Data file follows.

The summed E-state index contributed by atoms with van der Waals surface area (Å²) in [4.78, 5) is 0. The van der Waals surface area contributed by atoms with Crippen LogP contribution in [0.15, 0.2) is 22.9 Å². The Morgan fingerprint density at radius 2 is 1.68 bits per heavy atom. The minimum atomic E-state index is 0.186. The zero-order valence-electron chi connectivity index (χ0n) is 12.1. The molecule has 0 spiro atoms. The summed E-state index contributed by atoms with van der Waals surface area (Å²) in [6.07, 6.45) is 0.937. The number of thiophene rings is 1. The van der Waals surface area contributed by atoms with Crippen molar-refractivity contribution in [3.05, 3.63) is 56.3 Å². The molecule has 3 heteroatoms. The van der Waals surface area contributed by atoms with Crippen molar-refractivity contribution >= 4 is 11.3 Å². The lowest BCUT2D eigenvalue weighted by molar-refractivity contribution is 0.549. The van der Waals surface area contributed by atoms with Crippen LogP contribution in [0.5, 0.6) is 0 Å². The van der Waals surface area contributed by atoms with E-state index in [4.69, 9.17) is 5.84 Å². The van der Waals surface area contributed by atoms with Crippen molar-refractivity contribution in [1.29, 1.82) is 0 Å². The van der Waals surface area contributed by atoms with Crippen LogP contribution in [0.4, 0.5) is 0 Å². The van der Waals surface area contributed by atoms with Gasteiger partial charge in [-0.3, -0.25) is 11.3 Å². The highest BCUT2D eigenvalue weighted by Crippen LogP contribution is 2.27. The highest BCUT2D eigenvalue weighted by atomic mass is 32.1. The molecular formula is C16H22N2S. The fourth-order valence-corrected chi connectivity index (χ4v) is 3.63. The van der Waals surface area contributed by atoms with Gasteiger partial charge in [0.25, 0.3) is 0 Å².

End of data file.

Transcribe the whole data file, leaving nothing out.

The summed E-state index contributed by atoms with van der Waals surface area (Å²) in [4.78, 5) is 0. The van der Waals surface area contributed by atoms with Crippen LogP contribution in [0.15, 0.2) is 22.9 Å². The Morgan fingerprint density at radius 2 is 1.68 bits per heavy atom. The minimum atomic E-state index is 0.186. The zero-order valence-electron chi connectivity index (χ0n) is 12.1. The molecule has 0 spiro atoms. The summed E-state index contributed by atoms with van der Waals surface area (Å²) in [6.07, 6.45) is 0.937. The number of thiophene rings is 1. The van der Waals surface area contributed by atoms with Crippen molar-refractivity contribution in [3.05, 3.63) is 56.3 Å². The molecule has 3 heteroatoms. The van der Waals surface area contributed by atoms with Crippen molar-refractivity contribution >= 4 is 11.3 Å². The lowest BCUT2D eigenvalue weighted by molar-refractivity contribution is 0.549. The van der Waals surface area contributed by atoms with Crippen LogP contribution in [0.5, 0.6) is 0 Å². The van der Waals surface area contributed by atoms with E-state index in [4.69, 9.17) is 5.84 Å². The van der Waals surface area contributed by atoms with Crippen molar-refractivity contribution in [1.29, 1.82) is 0 Å². The van der Waals surface area contributed by atoms with Crippen LogP contribution in [0.4, 0.5) is 0 Å². The van der Waals surface area contributed by atoms with Gasteiger partial charge in [-0.3, -0.25) is 11.3 Å². The highest BCUT2D eigenvalue weighted by Crippen LogP contribution is 2.27. The highest BCUT2D eigenvalue weighted by atomic mass is 32.1. The molecular formula is C16H22N2S. The fourth-order valence-corrected chi connectivity index (χ4v) is 3.63. The van der Waals surface area contributed by atoms with Gasteiger partial charge in [0.25, 0.3) is 0 Å².